Today marks the start of Childhood Cancer Awareness Month, which aims to raise awareness around children’s cancers.
Every year, around 4,200 children and young people in the UK (ages 0-24) are diagnosed with cancer. But while survival for this group has improved a lot in the last 40 years, more needs to be done. Not only to increase survival but to ensure that those who do survive, do so with a good quality of life.
September is therefore an important time for us to talk about Cancer Research UK Kids & Teens, a fundraising campaign we set up to support research into new, better and kinder treatments for children and young people with cancer.
Deciding how we approach this challenge isn’t easy, especially with a subject as emotive as childhood cancer. And we’re asked a lot of questions about the ‘how’, ‘why’ and ‘how much’ decisions we make when funding research, and about our campaign.
- 1. How does Cancer Research UK decide what research to fund?
- 2. What percentage of the money you spend on research goes towards cancers affecting children and young people?
- 3. What happens to any excess funds that are raised but aren’t spent?
- 4. What are you doing to generate more research into children’s cancers?
- 5. Why don’t you just allocate more funds to children’s cancer research?
- 6. What research are you doing to improve things for children with cancer?
- 7. Are you supporting the ‘Glow Gold’ campaign this year?
- 8. Why do you feature such a large number of children in your adverts when you don’t fund much research into children’s cancers?
- 9. What can I do to support Cancer Research UK Kids & Teens?
How does Cancer Research UK decide what research to fund?
As a charity, we don’t allocate set amounts of money to specific types of cancer. Instead, the amount we spend on different cancers depends on the number of high quality research proposals we get from researchers.
We decide what research to fund based solely on the applications submitted to us by the research community. And that’s why the range of research we fund and the amount we spend on different cancers changes each year.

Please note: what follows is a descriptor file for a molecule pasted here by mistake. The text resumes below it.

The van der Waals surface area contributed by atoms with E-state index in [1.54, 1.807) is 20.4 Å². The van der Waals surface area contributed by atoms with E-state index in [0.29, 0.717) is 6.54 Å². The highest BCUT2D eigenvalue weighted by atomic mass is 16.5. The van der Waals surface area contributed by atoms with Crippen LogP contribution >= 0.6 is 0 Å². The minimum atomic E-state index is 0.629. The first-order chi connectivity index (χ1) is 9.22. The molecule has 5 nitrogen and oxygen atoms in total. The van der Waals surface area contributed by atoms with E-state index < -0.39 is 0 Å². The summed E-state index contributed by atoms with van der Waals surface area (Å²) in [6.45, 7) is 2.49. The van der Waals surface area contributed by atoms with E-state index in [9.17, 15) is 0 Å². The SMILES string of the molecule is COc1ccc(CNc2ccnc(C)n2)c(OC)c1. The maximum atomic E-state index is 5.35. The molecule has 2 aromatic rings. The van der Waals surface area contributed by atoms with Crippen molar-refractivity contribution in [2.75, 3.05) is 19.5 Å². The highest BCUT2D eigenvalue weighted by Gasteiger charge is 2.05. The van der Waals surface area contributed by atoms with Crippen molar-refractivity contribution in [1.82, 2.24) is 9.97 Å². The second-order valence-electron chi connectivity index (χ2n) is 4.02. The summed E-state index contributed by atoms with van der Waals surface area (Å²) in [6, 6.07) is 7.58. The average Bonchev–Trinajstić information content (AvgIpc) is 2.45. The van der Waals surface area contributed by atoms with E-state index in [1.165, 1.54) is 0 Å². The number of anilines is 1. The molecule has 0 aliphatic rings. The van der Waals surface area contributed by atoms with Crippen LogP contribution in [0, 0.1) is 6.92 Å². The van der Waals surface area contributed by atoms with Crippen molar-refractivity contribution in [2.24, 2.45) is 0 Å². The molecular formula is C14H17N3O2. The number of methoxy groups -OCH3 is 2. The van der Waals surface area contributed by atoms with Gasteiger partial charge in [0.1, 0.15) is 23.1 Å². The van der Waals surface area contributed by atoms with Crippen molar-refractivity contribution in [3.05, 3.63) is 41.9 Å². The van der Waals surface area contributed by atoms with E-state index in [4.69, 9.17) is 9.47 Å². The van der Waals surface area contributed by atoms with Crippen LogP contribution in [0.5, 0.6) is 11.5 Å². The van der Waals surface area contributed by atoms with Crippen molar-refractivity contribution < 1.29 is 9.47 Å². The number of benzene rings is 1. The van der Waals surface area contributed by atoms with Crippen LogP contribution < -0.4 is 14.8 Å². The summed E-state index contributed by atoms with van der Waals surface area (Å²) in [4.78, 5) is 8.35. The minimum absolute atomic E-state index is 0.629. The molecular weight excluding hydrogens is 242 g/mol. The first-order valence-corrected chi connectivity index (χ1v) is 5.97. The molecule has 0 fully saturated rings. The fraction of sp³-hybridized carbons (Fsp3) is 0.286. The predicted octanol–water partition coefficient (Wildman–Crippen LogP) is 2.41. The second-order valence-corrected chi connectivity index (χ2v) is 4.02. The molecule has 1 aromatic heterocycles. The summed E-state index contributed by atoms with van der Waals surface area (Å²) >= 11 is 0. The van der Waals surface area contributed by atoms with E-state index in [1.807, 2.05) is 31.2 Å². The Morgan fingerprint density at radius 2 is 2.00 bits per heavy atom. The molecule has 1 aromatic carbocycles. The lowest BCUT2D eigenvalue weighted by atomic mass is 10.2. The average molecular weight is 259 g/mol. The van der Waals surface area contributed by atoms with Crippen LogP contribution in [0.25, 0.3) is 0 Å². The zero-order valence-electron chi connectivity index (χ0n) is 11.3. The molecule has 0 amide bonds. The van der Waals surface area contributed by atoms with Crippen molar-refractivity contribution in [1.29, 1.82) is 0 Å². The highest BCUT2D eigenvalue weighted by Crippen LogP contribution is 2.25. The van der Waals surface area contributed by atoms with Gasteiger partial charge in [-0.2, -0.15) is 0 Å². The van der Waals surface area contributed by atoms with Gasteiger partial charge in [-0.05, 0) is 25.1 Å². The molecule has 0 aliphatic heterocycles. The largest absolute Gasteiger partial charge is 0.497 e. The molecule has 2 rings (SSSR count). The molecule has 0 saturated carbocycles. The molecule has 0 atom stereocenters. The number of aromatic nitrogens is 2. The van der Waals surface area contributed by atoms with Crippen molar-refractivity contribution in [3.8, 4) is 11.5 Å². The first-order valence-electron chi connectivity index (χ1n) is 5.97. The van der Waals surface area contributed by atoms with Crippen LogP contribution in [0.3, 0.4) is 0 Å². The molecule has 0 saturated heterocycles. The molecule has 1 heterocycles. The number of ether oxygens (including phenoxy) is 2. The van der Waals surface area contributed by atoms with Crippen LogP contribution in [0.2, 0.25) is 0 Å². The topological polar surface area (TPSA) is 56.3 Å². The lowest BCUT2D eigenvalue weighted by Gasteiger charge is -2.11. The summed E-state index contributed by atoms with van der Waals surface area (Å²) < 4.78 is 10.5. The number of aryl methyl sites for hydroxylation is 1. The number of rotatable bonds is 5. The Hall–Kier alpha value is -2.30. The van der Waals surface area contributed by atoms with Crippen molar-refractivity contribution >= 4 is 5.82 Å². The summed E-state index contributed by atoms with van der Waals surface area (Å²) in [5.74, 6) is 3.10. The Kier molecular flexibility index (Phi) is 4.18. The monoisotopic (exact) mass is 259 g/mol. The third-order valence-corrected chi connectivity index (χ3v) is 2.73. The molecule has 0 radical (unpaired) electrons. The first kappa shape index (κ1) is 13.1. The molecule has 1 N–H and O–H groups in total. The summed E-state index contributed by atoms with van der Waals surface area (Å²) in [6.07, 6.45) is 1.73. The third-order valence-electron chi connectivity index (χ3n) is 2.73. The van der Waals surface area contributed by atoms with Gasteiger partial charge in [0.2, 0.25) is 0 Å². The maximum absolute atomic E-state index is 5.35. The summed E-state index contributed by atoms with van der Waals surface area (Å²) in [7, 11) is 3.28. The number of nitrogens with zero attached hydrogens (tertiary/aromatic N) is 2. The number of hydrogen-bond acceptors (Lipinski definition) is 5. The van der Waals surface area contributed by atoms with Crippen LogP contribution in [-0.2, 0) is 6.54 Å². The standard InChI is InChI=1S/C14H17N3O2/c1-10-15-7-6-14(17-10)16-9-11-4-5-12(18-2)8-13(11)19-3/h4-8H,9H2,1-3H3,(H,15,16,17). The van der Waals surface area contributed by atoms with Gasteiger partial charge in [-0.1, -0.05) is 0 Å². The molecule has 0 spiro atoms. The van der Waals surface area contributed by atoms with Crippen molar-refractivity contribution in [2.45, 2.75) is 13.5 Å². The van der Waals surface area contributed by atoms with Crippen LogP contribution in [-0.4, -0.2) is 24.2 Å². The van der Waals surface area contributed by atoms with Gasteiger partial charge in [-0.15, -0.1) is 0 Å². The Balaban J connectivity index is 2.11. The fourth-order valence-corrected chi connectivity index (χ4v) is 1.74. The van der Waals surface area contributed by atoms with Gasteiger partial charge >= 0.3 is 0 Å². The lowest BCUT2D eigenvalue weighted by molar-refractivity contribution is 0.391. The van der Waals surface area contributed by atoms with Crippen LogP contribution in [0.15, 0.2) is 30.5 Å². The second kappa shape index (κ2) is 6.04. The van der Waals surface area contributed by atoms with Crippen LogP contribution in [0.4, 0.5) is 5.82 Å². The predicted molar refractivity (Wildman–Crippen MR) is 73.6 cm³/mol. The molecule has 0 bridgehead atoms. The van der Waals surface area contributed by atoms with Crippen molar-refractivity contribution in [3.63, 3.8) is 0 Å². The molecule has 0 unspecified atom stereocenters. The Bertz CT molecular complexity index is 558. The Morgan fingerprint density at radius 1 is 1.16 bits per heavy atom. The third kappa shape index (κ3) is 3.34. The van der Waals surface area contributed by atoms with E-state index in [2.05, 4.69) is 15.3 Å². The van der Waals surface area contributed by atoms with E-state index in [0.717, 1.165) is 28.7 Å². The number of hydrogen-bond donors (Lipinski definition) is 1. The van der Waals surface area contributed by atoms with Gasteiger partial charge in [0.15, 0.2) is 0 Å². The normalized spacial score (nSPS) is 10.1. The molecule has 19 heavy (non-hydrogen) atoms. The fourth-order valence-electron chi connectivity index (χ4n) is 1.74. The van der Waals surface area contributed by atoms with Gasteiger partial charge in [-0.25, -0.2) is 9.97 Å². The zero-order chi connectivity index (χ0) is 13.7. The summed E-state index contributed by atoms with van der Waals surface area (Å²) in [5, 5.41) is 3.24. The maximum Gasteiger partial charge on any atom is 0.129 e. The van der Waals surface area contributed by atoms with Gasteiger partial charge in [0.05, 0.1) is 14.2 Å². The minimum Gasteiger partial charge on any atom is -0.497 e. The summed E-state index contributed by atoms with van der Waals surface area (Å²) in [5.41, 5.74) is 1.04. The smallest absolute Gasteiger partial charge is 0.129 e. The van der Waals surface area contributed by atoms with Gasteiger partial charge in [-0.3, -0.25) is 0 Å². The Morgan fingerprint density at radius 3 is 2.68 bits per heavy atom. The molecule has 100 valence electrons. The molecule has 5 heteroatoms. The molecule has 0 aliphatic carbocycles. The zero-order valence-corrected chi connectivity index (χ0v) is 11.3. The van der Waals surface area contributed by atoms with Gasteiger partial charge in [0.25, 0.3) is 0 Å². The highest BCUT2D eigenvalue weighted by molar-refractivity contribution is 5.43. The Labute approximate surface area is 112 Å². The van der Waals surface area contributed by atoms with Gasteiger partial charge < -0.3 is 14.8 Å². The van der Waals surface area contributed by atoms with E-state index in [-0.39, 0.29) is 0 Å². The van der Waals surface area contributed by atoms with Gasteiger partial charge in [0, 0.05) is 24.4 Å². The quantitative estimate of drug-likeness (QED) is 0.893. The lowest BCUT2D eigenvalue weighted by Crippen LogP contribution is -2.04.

The process works by scientists or doctors submitting a research proposal to us based on what they would like to work on. This proposal is reviewed by an international panel of experts and then further discussed by a second, separate panel of experts. Each research proposal is judged on its scientific merit, strategic priority, feasibility and the impact it could have for people with cancer.
If the panels decide the research is of the highest quality, that it will increase our understanding of cancer, and ultimately underpins improvements in outcomes for patients, we agree to fund it. You can learn more about the process here and here.
What percentage of the money you spend on research goes towards cancers affecting children and young people?
In 2016/17 we spent £6.1 million on research grants specifically focused on cancers affecting children and young people. This equates to 1.4% of the £428 million we paid out in 2016/17 on charitable activities. You can read more about this in our Annual Report and Accounts.
We also invest a huge amount of money (£112 million in 2016/17) in research to understand the ‘nuts and bolts’ of cancers’ many forms. This includes research into what goes wrong in cancer cells, what their weaknesses are, and how they develop in the first place. This work is relevant to all types of cancer, including those affecting children and young people. And it plays a vital role in the development of new, better and kinder ways to prevent, diagnose and treat cancer.
A large amount of the money we spend outside of research grants is used to give scientists the best facilities and services in which to carry out their life-saving work. This includes establishing and running our Centres, Institutes, biobanks and Clinical Trials Units across the UK. We also co-fund 18 Experimental Cancer Medicine Centres (ECMCs), which bring world-leading doctors, research nurses and technical staff together to develop and test new cancer treatments.
This work includes funding and running a paediatric Clinical Trials Unit, a paediatric ECMC network and a paediatric biobank across the UK.
So while we spent £6.1 million on research specifically into children’s cancers in 2016/17, the money we spend on fundamental cancer research and on creating a world-class research environment will also help us beat children’s cancers sooner.
What happens to any excess funds that are raised but aren’t spent?
Cancer Research UK Kids & Teens is a restricted fundraising campaign. This means 100% of the money raised through the campaign is used to fund research into cancers affecting children and young people. But it doesn’t mean that we always spend all of the donations we receive in a given year.
That’s because we won’t fund sub-standard projects that our expert reviewers believe won’t increase our understanding of cancers that affect children and young people or bring benefits to patients. Instead, any excess funds are carried over to next year, where they are available to fund high quality research proposals we receive that year.
What are you doing to generate more research into children’s cancers?
Cancers affecting children and young people have always been important to us, and we have a strong track record when it comes to working in this area.
But we are still losing too many children to cancer, and some survivors have long-term side effects that can affect them for the rest of their lives.